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Sheep and Wool

Being a man in his mid fifties whose sole form of recreation involves shaving his legs and riding a bicycle around in the woods wearing brightly colored spandex, I have perhaps a bit more empathy for groups of like minded people whose shared enthusiasm for something might strike the rest of the world as a tad peculiar.

Whither the face painting?


I was grateful for that as I wandered around the Dutchess County Fairgrounds in upstate NY taking in the hand knit splendor that is The NY Sheep and Wool Festival - the Comic Con of the fiber arts world. We're back in NY for a visit. Carolyn is upstate with her family. I've been visiting mom. Mom was working at the festival doing demonstration weaving on an old barn frame loom in the Antique Village Museum. It was one of the quieter spots at the festival but there was a steady stream of people wandering through and she got to explain at length what she was doing. Since I'm pretty sure having your 56 year old son sitting patiently on a bench watching while you worked would be really weird and uncomfortable, I decided to wander the grounds.

Since the only thing I really know how to do with yarn is wear what it's made into, I had an odd detachment from the event. And it is quite an event! It may be the largest of its kind in America. 30,000 knitters, felters, weavers, and spinners show up for this and they're all wearing their best hand made clothing or their most obscure ironic knitting related t-shirts. Color palates leaned toward the purple. Dozens of vendors sold yarn, looms, wheels, needles of all lengths and lethality, whole garments, baskets, bags, buttons, patterns, it was overwhelming. It was especially overwhelming because I only had the vaguest notion of how it all differed and why it mattered. I know how Carolyn felt when I took her to MacWorld in 1997.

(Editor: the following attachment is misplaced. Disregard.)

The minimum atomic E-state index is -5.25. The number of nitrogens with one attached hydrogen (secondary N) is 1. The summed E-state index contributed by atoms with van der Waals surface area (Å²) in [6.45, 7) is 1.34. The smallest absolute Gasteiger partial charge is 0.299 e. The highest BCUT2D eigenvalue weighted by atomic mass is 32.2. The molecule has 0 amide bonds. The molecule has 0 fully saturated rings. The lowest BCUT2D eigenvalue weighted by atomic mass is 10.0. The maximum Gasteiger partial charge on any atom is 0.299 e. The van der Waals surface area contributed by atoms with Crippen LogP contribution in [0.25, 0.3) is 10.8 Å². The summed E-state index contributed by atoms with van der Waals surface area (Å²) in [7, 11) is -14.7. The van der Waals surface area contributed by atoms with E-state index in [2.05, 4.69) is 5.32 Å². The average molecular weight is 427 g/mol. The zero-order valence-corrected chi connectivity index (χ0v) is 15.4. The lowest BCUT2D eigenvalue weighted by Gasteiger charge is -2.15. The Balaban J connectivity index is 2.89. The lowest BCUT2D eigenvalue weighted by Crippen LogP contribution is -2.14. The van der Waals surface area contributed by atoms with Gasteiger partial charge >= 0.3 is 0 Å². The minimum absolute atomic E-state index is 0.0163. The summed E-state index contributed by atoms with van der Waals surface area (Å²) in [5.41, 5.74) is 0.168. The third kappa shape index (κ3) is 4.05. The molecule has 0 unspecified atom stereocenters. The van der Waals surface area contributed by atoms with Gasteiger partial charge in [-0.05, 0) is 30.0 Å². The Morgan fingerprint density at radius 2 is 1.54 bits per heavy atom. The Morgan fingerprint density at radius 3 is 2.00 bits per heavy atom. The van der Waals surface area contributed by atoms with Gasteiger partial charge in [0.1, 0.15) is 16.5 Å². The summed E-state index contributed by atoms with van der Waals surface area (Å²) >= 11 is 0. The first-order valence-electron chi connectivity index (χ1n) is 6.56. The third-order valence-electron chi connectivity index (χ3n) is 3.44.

There were actual sheep filling up a good part of the fair grounds as well. Hundreds of them. Rabbits and alpacas too. Goats? Oh yes. Llamas? They have so many llamas they have a llama parade just to air them out a bit! If you could safely remove hair from an animal and make it into something useful, they were there.

There was questionable head gear too.  There's something about standing in line at the lamb sandwich cart wearing a felted cap with lamb ears that just seems... wrong.

The lamb sandwich line was fascinating. It was far and away the longest line of all the food stands, with the exception of the cider doughnut cart. (The siren call of cider doughnuts during an Upstate NY Fall can't be resisted). Nobody seemed to have a problem with spending the morning petting lambs in the 4H barn and then eating them for lunch.

I thought a great deal about that standing in line for my lamb sandwich. I had an interesting conversation with a 4 year old behind me whose mother explained he was quite upset watching the demonstration sheep shearing.  Her son, who knew a captive audience when he saw one, talked to me at some length about the experience. I can't say I understood much of what he said but it was clear this had quite a profound impact on him. I double checked to make sure I was on the lamb sandwich line. I pondered for a moment, the terrible majesty of the cycle of life. Then I pondered the horrible existential catastrophe that was about to befall this poor child when he made the mistake of asking his mother why his sandwich was called "lamb".

I decided to wander off in search of a cheese steak.

Besides child-traumatizing sheep shearing, there were countless other events. One of my favorites was  the sheep to shawl competition. While it lacked the breathless excitement of sheep judging, it was certainly the most adrenaline fueled event at the festival. Teams compete to be the fastest to convert a fleece to a garment. Costumes score additional points. There was a David Bowie/Prince tribute team who were killing it when I went by.